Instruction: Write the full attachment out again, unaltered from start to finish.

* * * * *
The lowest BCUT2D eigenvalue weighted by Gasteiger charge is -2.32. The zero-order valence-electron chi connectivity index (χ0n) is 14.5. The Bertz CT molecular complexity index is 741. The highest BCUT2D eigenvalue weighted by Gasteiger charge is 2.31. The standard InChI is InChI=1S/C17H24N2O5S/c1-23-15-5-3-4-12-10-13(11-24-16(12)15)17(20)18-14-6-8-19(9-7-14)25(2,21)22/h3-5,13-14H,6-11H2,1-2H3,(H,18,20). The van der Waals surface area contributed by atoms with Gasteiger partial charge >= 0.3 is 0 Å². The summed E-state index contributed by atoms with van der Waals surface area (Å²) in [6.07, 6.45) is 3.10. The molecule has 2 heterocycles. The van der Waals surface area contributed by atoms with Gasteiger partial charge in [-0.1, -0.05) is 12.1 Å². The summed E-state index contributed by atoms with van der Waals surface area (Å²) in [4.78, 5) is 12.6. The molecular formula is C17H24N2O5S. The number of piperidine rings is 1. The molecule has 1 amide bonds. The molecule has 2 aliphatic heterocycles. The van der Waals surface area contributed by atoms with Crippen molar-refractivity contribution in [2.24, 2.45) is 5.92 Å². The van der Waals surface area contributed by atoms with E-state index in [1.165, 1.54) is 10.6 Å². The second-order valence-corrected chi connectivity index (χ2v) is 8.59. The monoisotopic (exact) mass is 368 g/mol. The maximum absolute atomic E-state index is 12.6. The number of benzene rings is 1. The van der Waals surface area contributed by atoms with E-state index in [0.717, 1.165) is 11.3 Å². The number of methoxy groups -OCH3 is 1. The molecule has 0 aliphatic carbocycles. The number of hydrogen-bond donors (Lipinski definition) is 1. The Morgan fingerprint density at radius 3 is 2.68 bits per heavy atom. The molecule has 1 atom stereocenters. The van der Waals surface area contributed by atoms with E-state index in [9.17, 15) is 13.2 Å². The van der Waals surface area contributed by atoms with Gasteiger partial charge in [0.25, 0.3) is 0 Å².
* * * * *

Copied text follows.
The lowest BCUT2D eigenvalue weighted by Gasteiger charge is -2.32. The zero-order valence-electron chi connectivity index (χ0n) is 14.5. The Bertz CT molecular complexity index is 741. The highest BCUT2D eigenvalue weighted by Gasteiger charge is 2.31. The standard InChI is InChI=1S/C17H24N2O5S/c1-23-15-5-3-4-12-10-13(11-24-16(12)15)17(20)18-14-6-8-19(9-7-14)25(2,21)22/h3-5,13-14H,6-11H2,1-2H3,(H,18,20). The van der Waals surface area contributed by atoms with Gasteiger partial charge >= 0.3 is 0 Å². The summed E-state index contributed by atoms with van der Waals surface area (Å²) in [6.07, 6.45) is 3.10. The molecule has 2 heterocycles. The van der Waals surface area contributed by atoms with Gasteiger partial charge in [-0.1, -0.05) is 12.1 Å². The summed E-state index contributed by atoms with van der Waals surface area (Å²) in [4.78, 5) is 12.6. The molecular formula is C17H24N2O5S. The number of piperidine rings is 1. The molecule has 1 amide bonds. The molecule has 2 aliphatic heterocycles. The van der Waals surface area contributed by atoms with Crippen molar-refractivity contribution in [2.24, 2.45) is 5.92 Å². The van der Waals surface area contributed by atoms with E-state index in [1.165, 1.54) is 10.6 Å². The second-order valence-corrected chi connectivity index (χ2v) is 8.59. The monoisotopic (exact) mass is 368 g/mol. The maximum absolute atomic E-state index is 12.6. The number of benzene rings is 1. The van der Waals surface area contributed by atoms with E-state index in [0.717, 1.165) is 11.3 Å². The number of methoxy groups -OCH3 is 1. The molecule has 0 aliphatic carbocycles. The number of hydrogen-bond donors (Lipinski definition) is 1. The Morgan fingerprint density at radius 3 is 2.68 bits per heavy atom. The molecule has 1 atom stereocenters. The van der Waals surface area contributed by atoms with E-state index in [9.17, 15) is 13.2 Å². The van der Waals surface area contributed by atoms with Gasteiger partial charge in [0.25, 0.3) is 0 Å².